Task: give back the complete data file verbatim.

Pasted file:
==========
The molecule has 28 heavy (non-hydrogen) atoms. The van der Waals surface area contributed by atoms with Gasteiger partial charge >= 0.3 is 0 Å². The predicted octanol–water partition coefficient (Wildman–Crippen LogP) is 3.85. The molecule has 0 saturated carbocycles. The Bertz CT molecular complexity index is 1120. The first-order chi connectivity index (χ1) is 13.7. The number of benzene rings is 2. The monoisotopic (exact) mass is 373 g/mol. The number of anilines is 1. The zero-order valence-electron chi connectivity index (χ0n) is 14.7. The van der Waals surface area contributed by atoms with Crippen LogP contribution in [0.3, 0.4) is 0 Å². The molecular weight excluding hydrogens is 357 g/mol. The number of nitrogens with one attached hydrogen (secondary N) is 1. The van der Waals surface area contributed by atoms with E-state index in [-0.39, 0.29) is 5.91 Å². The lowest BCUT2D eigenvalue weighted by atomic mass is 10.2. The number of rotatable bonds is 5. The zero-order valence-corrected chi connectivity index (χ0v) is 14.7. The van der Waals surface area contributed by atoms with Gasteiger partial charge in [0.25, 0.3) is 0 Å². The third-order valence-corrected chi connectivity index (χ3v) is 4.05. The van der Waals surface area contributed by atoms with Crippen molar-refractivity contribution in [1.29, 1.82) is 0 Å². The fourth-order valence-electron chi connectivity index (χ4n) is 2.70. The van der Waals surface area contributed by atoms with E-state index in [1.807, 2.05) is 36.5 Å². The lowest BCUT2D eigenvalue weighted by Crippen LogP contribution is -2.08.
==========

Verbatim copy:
The molecule has 28 heavy (non-hydrogen) atoms. The van der Waals surface area contributed by atoms with Gasteiger partial charge >= 0.3 is 0 Å². The predicted octanol–water partition coefficient (Wildman–Crippen LogP) is 3.85. The molecule has 0 saturated carbocycles. The Bertz CT molecular complexity index is 1120. The first-order chi connectivity index (χ1) is 13.7. The number of benzene rings is 2. The monoisotopic (exact) mass is 373 g/mol. The number of anilines is 1. The zero-order valence-electron chi connectivity index (χ0n) is 14.7. The van der Waals surface area contributed by atoms with Crippen LogP contribution in [0.3, 0.4) is 0 Å². The molecular weight excluding hydrogens is 357 g/mol. The number of nitrogens with one attached hydrogen (secondary N) is 1. The van der Waals surface area contributed by atoms with E-state index in [-0.39, 0.29) is 5.91 Å². The lowest BCUT2D eigenvalue weighted by atomic mass is 10.2. The number of rotatable bonds is 5. The zero-order valence-corrected chi connectivity index (χ0v) is 14.7. The van der Waals surface area contributed by atoms with Gasteiger partial charge in [0.25, 0.3) is 0 Å². The third-order valence-corrected chi connectivity index (χ3v) is 4.05. The van der Waals surface area contributed by atoms with Crippen molar-refractivity contribution in [1.29, 1.82) is 0 Å². The fourth-order valence-electron chi connectivity index (χ4n) is 2.70. The van der Waals surface area contributed by atoms with E-state index in [1.807, 2.05) is 36.5 Å². The lowest BCUT2D eigenvalue weighted by Crippen LogP contribution is -2.08.